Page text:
Flying back from Delhi in November 2014, I thumbed through the Jet Airways “in flight” magazine. Normally, a cursory 2 minutes later, the magazine is put away for the rest of the flight. Not this time. In the middle of the magazine, there was a 5-page article about “game viewing” in Nagarahole National Park, Karnataka.
Being interested in both wildlife and birdlife, I read the piece and became increasingly intrigued. Africa, not India is where I thought that you should go to see wild dog, elephants, monkeys, crocodiles, and leopard as well as many species of birds. This warranted further investigation and alerting my wife.
Last year we decided to return to India and were going to meet up with friends in Jaipur to explore Rajasthan. Why not take a “punt” and spend a bit of time in Southern India and visit Nagarahole, before our rendezvous? Charlotte, at Steppes, was hugely supportive of the idea and said that she knew just the place for us to stay near the Park.
We started our trip in Kerala and while we were staying on a coconut farm, heard the sad news that a tiger had injured two villagers and killed a third on the edge of Nagarahole National Park. Just where we were heading to.
The one disadvantage of the area is getting there. We took a 4-hour train trip from Cochi to Calicut, followed by a 5-hour drive to get to our lodge. The last 50 minutes were on the roughest of roads. We felt pretty creased on arrival and pitied the 25 Americans who arrived the next day on a bus.
But what a place Evolve Back Kabini turned out to be.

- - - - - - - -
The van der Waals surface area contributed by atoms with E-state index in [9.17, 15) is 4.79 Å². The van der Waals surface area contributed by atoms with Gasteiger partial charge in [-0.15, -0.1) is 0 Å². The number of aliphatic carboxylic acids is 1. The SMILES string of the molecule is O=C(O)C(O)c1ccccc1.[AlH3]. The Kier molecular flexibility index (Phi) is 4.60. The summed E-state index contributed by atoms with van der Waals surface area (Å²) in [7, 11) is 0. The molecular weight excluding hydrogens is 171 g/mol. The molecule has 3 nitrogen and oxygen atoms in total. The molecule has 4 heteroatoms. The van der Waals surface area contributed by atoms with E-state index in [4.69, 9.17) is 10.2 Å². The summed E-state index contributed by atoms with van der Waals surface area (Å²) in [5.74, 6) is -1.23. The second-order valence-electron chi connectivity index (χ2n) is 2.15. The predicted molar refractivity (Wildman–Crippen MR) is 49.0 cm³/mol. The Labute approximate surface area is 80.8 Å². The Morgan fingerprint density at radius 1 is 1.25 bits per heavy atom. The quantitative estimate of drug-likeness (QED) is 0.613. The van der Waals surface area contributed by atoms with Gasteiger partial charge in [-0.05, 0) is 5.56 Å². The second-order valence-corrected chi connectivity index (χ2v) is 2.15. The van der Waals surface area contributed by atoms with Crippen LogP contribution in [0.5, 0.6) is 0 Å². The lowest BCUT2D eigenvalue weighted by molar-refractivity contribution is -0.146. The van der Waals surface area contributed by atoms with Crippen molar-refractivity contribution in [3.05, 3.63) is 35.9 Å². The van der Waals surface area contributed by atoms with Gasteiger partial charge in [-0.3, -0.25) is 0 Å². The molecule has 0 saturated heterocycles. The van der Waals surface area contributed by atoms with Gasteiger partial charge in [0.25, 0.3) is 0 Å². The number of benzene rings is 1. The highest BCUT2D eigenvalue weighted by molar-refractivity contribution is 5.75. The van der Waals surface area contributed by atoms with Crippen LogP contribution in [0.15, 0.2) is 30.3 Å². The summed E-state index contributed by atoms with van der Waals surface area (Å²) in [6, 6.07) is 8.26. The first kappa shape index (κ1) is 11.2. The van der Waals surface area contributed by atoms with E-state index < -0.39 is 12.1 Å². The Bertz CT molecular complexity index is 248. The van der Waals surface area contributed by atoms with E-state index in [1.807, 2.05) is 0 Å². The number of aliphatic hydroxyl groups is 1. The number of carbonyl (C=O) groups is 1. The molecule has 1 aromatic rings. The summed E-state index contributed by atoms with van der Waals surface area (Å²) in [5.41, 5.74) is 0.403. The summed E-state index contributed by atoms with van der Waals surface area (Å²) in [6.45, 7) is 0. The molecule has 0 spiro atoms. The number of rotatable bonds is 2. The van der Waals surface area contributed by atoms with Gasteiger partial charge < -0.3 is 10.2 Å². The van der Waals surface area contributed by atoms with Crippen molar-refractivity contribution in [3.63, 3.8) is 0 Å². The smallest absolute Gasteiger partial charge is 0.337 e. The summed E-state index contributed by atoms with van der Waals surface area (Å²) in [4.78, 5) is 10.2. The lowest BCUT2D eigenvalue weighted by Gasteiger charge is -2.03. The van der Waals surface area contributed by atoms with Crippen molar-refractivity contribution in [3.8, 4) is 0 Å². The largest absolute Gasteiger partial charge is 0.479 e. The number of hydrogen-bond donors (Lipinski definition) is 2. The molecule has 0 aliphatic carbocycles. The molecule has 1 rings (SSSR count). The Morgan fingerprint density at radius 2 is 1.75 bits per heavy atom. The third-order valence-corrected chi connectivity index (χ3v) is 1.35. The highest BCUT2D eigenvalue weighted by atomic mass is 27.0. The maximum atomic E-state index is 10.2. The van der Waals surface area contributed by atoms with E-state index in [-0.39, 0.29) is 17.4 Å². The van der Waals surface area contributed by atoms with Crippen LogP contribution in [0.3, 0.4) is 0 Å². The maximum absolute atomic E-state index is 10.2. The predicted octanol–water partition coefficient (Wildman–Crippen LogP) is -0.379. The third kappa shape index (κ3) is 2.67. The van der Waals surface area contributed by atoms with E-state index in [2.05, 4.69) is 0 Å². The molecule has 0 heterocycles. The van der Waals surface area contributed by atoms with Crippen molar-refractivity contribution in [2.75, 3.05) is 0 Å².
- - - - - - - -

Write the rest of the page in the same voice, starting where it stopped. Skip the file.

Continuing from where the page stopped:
Plastic-free to such an extent that you sign in with a pencil rather than a biro. Set on the edge of the Kabini lake, the setting is stunning. The staff were delightful, nothing was too much trouble and the food was fabulous. Bird walks first thing, trips into the park, boat trips on the lake, evening lectures, star gazing, a superb infinity pool and yoga sessions, kept us busy. We wished that we had spent more time there as there is so much going on.
Nagarahole National Park is one of a number of parks that are contiguous with each other, creating an enormous protected wildlife area north of the Nilgiri Hills. Access to the Park is strictly controlled by the government. Only 1/10th is open to vehicles and only 9 vehicles are allowed in for 3 hours in the morning and evening. In Nagarahole, ‘anti poaching’ camps were numerous and there is a passion and pride amongst the guides and park staff that is encouraging of the future of the wildlife.
One evening was spent cruising on the lake and was where we saw a herd of elephants coming down to drink, numerous deer and monkeys, an osprey fishing and many other species of bird. It was thoroughly relaxing watching the sunset, after our bumpy arrival. Another evening we went on a safari into the Nagarhole National Park in a Landcruiser. There is a lot of young teak forest growing and we had 30 minutes watching a pack of wild dogs resting and bonding. Not another vehicle in sight. Although we did not see tiger, many sightings are reported on an almost daily basis.
The highlight for us, however, were the early morning bird walks from the lodge. Lakeshore, farm tracks, open fields and small stands of trees provide many different habitats. The sightings were numerous and expertly identified by the charming and hugely passionate lodge guides.
As well as the luxury of a comfortable lodge, to encounter such dedication to responsible and knowledgeable guiding, conservation and wildlife certainly indicate that there is hope for the future.
To find out more about Nagarahole National Park, get in touch with one of our travel experts today and start to plan your next adventure.